Google's parent company is set to launch balloons into the Caribbean skies in an attempt to restore telephone networks in hurricane-ravaged Puerto Rico.
Alphabet Inc., which controls Google, obtained authorization from the US Federal Communications Commission (FCC) to deploy the devices -- developed from 2013 as part of a project known as "Loon."
It aims to temporarily re-establish Puerto Rico's cellular network -- where 83 per cent of cell sites were still out of service Friday, according to FCC figures.
"More than two weeks after Hurricane Maria struck, millions of Puerto Ricans are still without access to much-needed communications services," FCC chairman Ajit Pai said in a statement.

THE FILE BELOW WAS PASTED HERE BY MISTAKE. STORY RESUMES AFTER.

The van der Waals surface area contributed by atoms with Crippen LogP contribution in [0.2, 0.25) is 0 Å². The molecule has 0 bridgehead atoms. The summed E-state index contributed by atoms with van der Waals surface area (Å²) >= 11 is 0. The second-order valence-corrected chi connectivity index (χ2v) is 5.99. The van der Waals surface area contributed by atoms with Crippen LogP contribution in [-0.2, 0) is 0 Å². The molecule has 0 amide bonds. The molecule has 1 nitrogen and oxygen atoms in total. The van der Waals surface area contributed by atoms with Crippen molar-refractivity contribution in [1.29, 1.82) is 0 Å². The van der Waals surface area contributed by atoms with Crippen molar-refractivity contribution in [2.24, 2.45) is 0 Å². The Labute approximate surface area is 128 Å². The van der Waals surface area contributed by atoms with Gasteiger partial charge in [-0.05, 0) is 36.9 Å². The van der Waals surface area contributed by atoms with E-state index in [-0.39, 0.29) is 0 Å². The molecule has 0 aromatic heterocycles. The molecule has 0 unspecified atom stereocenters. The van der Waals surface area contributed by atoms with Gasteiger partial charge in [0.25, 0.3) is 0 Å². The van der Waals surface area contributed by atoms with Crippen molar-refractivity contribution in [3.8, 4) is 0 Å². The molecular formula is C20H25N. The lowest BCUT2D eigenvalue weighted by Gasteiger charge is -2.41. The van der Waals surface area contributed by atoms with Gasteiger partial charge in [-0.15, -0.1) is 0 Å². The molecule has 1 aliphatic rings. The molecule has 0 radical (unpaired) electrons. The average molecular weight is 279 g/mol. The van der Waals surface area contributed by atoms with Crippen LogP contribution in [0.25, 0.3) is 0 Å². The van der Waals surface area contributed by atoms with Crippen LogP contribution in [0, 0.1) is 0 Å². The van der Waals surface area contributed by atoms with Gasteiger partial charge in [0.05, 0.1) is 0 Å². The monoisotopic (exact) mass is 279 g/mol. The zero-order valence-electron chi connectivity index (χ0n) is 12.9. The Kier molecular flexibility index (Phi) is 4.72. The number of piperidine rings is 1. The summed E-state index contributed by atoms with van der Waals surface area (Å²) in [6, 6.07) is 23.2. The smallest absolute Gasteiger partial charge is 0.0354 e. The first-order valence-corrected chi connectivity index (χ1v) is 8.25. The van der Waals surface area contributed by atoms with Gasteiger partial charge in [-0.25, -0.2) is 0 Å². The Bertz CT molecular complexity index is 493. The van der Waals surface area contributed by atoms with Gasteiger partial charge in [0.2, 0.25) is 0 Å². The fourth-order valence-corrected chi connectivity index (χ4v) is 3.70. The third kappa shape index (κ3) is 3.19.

"That's why we need to take innovative approaches to help restore connectivity on the island," he added, urging wireless carriers to "cooperate with Project Loon to maximize this effort's chances of success."
Loon, part of a series of futuristic projects out of Alphabet's "X" laboratory, was originally created to provide internet coverage in under-developed rural areas.
A similar project using drones was closed down in 2016.
The balloons are sent 20 kilometers above the Earth's surface, where they can remain autonomously for over 100 days. They are made from a polyethylene canvas the size of a tennis court.
Initially designed to drift, the balloons are now equipped with navigation systems, powered by solar panels, which keep them in a specific area.